When Trump Visits Asheville

Every once in a while something too perfect falls in your lap—the kind of thing that energizes you in all the right ways.  That was me on Friday.

My co-worker informed me that Donald Trump was coming to Asheville.  Yes, you read that right: hippie, progressive, liberal, inclusive, love-not-war Asheville.

The activist, journalist, new-experience-loving, drama enjoying, political me immediately knew: I had to be there.

I began brainstorming ways to protest, then thought of the interviewing I could do, and finally considered that I’d get to see “The Donald” in person—which allows a different view than television, and no one can say I’m just spreading clips taken out of context.

A win-win-win-win, right?  Right.

My husband, A, and I arrived in Asheville and walked about 10 minutes to the venue.  When we arrived we saw Trump memorabilia being sold on the street, a man walking around waving a “TRUMP” flag and yelling things about Hillary going to prison, and the Ashevillians who came out to peacefully protest Donald Trump invading their land.

At first, all I could do was walk around and stare—taking in the sensory overload of witty signs, loud noises, hippie music, and the smell of burning sage.

John Lennon’s “Imagine” was playing amidst a group of protesters when I saw the sign that said, “Immigrants Make America Great.”  Making my way over to the group of (presumably) immigrants holding signs protesting the stereotype that Trump and his supporters have perpetuated throughout his campaign, I inquired if I could ask some questions.

A man named Victor agreed.  When I asked why he was at the protest, he said, “I am an immigrant.  We come here for Donald Trump to see who we are, not what he says…we are very, very hard workers, not criminals.  We are here to support the economy—we are here only for work and a better future for our families,” and he pointed to the young children dancing to the background music.

Saying goodbye, I moved towards the line to enter the civic center for the rally.  It was a strange experience to walk by people who I really wanted to join.  There was name calling (including a man behind the metal fencing who kept saying “bigot, bigot, bigot” on repeat)—but the majority of the protest was peaceful and kind, calling for love over hate, dignity, equality, etc.

Entering the arena, it was loud and filled with “Make America Great Again” red hats and people excitedly awaiting Trump’s appearance.  They didn’t have long to wait—mere minutes after sitting down, he came out.

Cheering interspersed between the usual, though slightly less polarizing, rhetoric accompanied the majority of the 40-minute event—which was far shorter than I was anticipating.  Fast-paced chants of “Trump! Trump! Trump!” erupted after each statement made from the podium.

It quickly became clear that protesting was not tolerated (which is already known from circulating news clips).  There were approximately five groups of protests that were quickly squelched by police and secret service who pushed protesters out of the arena before coming back and doubling security measures.

The most disturbing ejection (at least, everything points to it as one) happened to a woman with a head covering who walked into the arena, only to leave again with a group of protesters.  Except, it seemed all she did was sit and stand peacefully with others in that section.  The only difference between her and the others?  Her attire.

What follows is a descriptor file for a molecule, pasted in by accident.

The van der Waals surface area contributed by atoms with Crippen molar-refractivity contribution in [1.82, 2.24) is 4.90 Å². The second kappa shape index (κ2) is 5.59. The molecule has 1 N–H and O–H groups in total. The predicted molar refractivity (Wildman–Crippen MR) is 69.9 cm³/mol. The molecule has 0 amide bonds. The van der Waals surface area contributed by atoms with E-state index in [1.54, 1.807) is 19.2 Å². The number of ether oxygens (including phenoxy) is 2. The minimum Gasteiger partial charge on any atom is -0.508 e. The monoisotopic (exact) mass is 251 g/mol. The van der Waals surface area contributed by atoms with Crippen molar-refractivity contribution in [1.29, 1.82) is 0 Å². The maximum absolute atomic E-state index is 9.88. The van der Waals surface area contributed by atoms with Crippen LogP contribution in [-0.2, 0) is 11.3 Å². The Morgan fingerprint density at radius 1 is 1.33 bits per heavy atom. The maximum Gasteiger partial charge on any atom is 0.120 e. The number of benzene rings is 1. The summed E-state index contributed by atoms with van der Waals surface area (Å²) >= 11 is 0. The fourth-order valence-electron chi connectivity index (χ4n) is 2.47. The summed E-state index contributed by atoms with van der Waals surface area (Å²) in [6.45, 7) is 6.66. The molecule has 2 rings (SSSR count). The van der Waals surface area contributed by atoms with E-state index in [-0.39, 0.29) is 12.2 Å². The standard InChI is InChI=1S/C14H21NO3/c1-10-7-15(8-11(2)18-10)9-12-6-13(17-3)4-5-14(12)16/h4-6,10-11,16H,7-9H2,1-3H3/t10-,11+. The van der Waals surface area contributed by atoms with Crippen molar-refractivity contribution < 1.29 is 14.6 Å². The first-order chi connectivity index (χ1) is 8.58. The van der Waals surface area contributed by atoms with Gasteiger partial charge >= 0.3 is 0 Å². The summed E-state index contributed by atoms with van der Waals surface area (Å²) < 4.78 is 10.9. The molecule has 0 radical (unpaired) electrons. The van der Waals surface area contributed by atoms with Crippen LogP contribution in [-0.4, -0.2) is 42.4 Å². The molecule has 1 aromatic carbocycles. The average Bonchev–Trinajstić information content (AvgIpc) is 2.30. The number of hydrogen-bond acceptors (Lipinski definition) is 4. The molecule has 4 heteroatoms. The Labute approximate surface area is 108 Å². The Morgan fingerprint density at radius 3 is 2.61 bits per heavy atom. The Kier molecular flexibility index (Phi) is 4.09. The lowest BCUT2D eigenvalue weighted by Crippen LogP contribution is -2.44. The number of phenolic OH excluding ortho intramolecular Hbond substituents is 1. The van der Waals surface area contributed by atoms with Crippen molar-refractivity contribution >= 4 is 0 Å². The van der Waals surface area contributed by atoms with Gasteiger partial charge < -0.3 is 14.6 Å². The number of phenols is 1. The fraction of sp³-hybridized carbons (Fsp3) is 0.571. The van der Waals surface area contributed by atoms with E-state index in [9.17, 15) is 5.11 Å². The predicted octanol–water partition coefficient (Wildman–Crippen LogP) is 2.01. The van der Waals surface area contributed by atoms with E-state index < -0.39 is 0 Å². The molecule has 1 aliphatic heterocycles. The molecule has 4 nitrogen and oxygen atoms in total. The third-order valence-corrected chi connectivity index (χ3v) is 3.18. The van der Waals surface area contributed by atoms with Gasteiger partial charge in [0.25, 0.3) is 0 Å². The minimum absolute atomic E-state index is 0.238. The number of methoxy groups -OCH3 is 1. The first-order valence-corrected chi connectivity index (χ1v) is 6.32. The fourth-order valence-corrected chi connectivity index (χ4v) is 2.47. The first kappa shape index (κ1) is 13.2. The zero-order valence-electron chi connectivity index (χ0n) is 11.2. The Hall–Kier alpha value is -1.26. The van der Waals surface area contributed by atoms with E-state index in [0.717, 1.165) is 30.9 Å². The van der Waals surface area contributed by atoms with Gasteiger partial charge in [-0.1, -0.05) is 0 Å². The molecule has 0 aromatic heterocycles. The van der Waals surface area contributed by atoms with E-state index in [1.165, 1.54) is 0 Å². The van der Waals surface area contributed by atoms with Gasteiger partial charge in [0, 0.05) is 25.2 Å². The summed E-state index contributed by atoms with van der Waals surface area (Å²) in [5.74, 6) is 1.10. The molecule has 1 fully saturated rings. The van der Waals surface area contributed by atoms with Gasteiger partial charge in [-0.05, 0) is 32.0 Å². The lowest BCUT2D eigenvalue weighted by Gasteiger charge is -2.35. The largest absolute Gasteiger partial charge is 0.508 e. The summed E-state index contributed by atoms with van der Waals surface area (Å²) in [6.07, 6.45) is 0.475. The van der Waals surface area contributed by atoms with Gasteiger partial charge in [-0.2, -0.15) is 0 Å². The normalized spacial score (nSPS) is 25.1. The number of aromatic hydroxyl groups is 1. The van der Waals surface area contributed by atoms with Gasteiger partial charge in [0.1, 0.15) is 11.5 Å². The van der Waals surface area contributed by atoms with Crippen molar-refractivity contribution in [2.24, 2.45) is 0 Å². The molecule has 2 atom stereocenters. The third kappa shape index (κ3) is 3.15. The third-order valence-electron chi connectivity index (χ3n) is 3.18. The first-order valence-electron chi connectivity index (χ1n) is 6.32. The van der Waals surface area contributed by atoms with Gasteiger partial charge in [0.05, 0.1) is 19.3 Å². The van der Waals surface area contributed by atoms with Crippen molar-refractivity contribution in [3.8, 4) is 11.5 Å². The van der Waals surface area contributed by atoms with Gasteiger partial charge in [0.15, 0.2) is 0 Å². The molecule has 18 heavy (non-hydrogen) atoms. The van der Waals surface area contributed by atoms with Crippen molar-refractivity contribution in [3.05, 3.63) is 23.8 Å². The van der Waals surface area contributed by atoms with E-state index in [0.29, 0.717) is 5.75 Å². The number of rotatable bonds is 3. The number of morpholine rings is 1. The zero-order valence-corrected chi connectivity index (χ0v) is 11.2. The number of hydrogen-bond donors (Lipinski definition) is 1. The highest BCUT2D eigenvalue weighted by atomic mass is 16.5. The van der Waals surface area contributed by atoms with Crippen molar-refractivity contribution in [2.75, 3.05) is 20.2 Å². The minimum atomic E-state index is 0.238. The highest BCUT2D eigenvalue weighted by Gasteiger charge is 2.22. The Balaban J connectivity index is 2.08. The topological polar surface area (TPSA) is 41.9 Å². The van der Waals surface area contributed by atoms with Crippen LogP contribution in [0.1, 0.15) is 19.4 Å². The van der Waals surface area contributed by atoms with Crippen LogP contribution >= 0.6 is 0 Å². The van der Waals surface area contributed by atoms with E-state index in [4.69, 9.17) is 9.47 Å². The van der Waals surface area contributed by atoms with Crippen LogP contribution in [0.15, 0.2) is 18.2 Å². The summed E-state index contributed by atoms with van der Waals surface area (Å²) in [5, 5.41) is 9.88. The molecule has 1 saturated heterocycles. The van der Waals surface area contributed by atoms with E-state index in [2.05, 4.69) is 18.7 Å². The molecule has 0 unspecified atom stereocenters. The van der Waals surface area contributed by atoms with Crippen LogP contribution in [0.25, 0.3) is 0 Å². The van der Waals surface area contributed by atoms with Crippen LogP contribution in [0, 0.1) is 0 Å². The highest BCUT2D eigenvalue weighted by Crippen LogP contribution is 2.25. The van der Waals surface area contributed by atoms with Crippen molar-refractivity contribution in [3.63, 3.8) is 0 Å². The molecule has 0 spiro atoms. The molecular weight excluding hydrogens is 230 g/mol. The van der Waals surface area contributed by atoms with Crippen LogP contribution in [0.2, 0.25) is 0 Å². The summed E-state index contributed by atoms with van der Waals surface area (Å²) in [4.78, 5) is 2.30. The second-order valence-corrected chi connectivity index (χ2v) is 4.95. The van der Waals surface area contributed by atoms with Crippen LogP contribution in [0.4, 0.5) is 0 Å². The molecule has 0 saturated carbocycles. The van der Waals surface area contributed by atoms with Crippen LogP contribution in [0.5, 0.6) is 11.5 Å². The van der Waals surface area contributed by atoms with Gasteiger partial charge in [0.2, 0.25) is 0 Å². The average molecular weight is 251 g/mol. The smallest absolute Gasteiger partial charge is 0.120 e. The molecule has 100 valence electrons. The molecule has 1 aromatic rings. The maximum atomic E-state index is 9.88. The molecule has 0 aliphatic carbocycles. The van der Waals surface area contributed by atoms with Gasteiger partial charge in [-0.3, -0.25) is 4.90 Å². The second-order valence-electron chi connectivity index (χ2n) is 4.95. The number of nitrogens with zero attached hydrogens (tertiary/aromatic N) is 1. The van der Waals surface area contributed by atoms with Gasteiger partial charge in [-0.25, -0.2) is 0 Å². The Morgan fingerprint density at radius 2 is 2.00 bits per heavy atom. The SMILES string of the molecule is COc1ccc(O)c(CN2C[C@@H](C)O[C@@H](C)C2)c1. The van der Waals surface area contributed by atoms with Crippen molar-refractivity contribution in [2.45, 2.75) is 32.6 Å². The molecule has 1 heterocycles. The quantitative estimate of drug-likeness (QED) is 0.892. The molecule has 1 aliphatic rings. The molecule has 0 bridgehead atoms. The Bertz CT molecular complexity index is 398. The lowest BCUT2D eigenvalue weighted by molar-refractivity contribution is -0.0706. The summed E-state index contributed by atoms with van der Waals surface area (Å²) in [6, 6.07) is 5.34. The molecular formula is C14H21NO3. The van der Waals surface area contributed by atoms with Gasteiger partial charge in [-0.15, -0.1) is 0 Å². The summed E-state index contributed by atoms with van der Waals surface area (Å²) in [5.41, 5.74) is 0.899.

A CNN clip showed protesters being escorted out, and if you watch closely, you’ll see security pointing at her anyway.  Moments after the point where the video ended, she left the arena.  I sat pondering if I’d just witnessed xenophobia in action.

During the entire event, two teenage boys sat in front of me.  They would whoop and call out periodically in support of Trump.  When I tapped Justin, 18, on the shoulder, he told me this is his first presidential election to vote.  He added, “I’m a Trump supporter.  Everything he says has my eyes in it.”  When I asked him why he liked Trump, he said, “The second amendment.”

Turning to his friend, Tyler, 17, I asked him his opinion of Trump.  He replied, “I do like Trump.  I like how he’s ballsy and just doesn’t really care what other people think about him and just says what he feels—like immigration laws and jobs, the second amendment, all that stuff.  I just agree with what he’s saying.  I just like the way that he carries himself.”

Then I asked, “What about the statements he makes that are racist?”  Tyler replied, “I mean, I can’t say he’s wrong.  I kind of agree with some of the stuff he says.”

I probed further, “But, do you think that it’s good for a president of the United States, that welcomes people of all backgrounds, to be racist—or at least to make racist comments?”

Thinking, he said, “I don’t think he’s really racist.”  I rebutted, “But to make racist comments?” To which Tyler replied, “It’s kind of hard to answer that question.”

After the event ended, I had the opportunity to speak with Donna and Lorenzo, both 62.  I asked Donna what she likes about Trump?  She replied that he is, “everything this country needs.”  Inquiring in what ways, she continued, “He is constitutional.  He puts America first.  It’s incredible that a billionaire makes such a connection with the people.”

As a journalist with opinions, I had to bite my tongue frequently during my last interview, but I’m glad to have firsthand knowledge and experience with the perspectives that differ so drastically from my own.

What are your thoughts on this election season?  Do you find your views changing from previous years?  Are you feeling like no option is worthy of your vote?  Or maybe you feel there is finally someone you can vote for?

Let me know below!

P.S. A short video of the peaceful protest!

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